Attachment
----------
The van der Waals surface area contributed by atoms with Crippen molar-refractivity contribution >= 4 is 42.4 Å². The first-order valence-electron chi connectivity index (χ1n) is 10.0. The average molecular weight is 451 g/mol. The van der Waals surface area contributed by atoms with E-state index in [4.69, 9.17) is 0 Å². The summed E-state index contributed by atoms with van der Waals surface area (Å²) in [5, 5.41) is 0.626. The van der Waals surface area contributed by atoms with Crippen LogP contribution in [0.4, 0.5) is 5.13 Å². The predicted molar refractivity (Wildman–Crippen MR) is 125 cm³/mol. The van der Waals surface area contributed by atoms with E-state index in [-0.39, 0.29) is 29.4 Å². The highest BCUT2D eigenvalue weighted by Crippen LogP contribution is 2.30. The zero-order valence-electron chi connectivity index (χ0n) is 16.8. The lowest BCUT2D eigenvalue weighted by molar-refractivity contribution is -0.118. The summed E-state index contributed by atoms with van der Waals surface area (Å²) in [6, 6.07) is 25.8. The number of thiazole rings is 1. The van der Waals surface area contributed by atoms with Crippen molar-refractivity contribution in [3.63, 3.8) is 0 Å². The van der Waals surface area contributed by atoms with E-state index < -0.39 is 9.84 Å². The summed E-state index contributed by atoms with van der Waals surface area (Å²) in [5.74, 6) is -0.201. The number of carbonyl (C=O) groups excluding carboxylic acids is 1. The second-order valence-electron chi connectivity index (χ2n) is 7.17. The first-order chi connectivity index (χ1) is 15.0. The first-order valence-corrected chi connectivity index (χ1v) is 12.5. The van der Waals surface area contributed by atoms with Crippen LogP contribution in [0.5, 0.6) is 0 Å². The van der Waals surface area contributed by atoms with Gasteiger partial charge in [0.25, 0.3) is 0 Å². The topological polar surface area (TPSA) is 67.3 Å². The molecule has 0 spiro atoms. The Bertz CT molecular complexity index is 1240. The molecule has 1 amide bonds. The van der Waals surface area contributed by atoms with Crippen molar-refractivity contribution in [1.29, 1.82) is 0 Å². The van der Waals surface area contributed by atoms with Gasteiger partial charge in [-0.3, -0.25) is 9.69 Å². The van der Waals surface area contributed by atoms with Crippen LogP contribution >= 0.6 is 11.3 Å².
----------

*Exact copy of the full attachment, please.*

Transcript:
The van der Waals surface area contributed by atoms with Crippen molar-refractivity contribution >= 4 is 42.4 Å². The first-order valence-electron chi connectivity index (χ1n) is 10.0. The average molecular weight is 451 g/mol. The van der Waals surface area contributed by atoms with E-state index in [4.69, 9.17) is 0 Å². The summed E-state index contributed by atoms with van der Waals surface area (Å²) in [5, 5.41) is 0.626. The van der Waals surface area contributed by atoms with Crippen LogP contribution in [0.4, 0.5) is 5.13 Å². The predicted molar refractivity (Wildman–Crippen MR) is 125 cm³/mol. The van der Waals surface area contributed by atoms with E-state index in [-0.39, 0.29) is 29.4 Å². The highest BCUT2D eigenvalue weighted by Crippen LogP contribution is 2.30. The zero-order valence-electron chi connectivity index (χ0n) is 16.8. The lowest BCUT2D eigenvalue weighted by molar-refractivity contribution is -0.118. The summed E-state index contributed by atoms with van der Waals surface area (Å²) in [6, 6.07) is 25.8. The number of thiazole rings is 1. The van der Waals surface area contributed by atoms with Crippen molar-refractivity contribution in [3.63, 3.8) is 0 Å². The van der Waals surface area contributed by atoms with E-state index < -0.39 is 9.84 Å². The summed E-state index contributed by atoms with van der Waals surface area (Å²) in [5.74, 6) is -0.201. The number of carbonyl (C=O) groups excluding carboxylic acids is 1. The second-order valence-electron chi connectivity index (χ2n) is 7.17. The first-order chi connectivity index (χ1) is 15.0. The first-order valence-corrected chi connectivity index (χ1v) is 12.5. The van der Waals surface area contributed by atoms with Crippen LogP contribution in [0.5, 0.6) is 0 Å². The van der Waals surface area contributed by atoms with Gasteiger partial charge in [0.25, 0.3) is 0 Å². The topological polar surface area (TPSA) is 67.3 Å². The molecule has 0 spiro atoms. The Bertz CT molecular complexity index is 1240. The molecule has 1 amide bonds. The van der Waals surface area contributed by atoms with Crippen molar-refractivity contribution in [1.29, 1.82) is 0 Å². The van der Waals surface area contributed by atoms with Gasteiger partial charge in [-0.3, -0.25) is 9.69 Å². The van der Waals surface area contributed by atoms with Crippen LogP contribution >= 0.6 is 11.3 Å².